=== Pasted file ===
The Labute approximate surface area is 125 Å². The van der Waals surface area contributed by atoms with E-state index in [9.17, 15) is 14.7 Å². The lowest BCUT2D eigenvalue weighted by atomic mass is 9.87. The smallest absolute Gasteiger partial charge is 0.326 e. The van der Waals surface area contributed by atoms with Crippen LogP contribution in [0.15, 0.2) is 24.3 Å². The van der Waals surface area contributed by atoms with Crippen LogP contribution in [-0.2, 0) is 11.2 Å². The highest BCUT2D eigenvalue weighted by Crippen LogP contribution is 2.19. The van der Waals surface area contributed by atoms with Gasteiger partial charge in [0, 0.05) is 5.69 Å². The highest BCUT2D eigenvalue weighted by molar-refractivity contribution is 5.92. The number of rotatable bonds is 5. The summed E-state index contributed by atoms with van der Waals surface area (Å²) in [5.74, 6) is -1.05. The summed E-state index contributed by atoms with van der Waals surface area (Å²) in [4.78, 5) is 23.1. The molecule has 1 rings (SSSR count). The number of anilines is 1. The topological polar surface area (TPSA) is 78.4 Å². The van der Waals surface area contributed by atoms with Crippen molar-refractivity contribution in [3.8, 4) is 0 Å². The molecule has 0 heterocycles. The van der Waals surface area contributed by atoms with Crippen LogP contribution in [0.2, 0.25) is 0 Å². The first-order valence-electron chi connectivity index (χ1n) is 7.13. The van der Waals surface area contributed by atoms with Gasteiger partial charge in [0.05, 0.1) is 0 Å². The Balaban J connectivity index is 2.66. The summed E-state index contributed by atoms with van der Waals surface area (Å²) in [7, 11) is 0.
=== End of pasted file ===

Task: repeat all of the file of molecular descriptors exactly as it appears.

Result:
The Labute approximate surface area is 125 Å². The van der Waals surface area contributed by atoms with E-state index in [9.17, 15) is 14.7 Å². The lowest BCUT2D eigenvalue weighted by atomic mass is 9.87. The smallest absolute Gasteiger partial charge is 0.326 e. The van der Waals surface area contributed by atoms with Crippen LogP contribution in [0.15, 0.2) is 24.3 Å². The van der Waals surface area contributed by atoms with Crippen LogP contribution in [-0.2, 0) is 11.2 Å². The highest BCUT2D eigenvalue weighted by Crippen LogP contribution is 2.19. The van der Waals surface area contributed by atoms with Gasteiger partial charge in [0, 0.05) is 5.69 Å². The highest BCUT2D eigenvalue weighted by molar-refractivity contribution is 5.92. The number of rotatable bonds is 5. The summed E-state index contributed by atoms with van der Waals surface area (Å²) in [5.74, 6) is -1.05. The summed E-state index contributed by atoms with van der Waals surface area (Å²) in [4.78, 5) is 23.1. The molecule has 1 rings (SSSR count). The number of anilines is 1. The topological polar surface area (TPSA) is 78.4 Å². The van der Waals surface area contributed by atoms with Crippen molar-refractivity contribution in [3.8, 4) is 0 Å². The molecule has 0 heterocycles. The van der Waals surface area contributed by atoms with Crippen LogP contribution in [0.2, 0.25) is 0 Å². The first-order valence-electron chi connectivity index (χ1n) is 7.13. The van der Waals surface area contributed by atoms with Gasteiger partial charge in [0.05, 0.1) is 0 Å². The Balaban J connectivity index is 2.66. The summed E-state index contributed by atoms with van der Waals surface area (Å²) in [7, 11) is 0.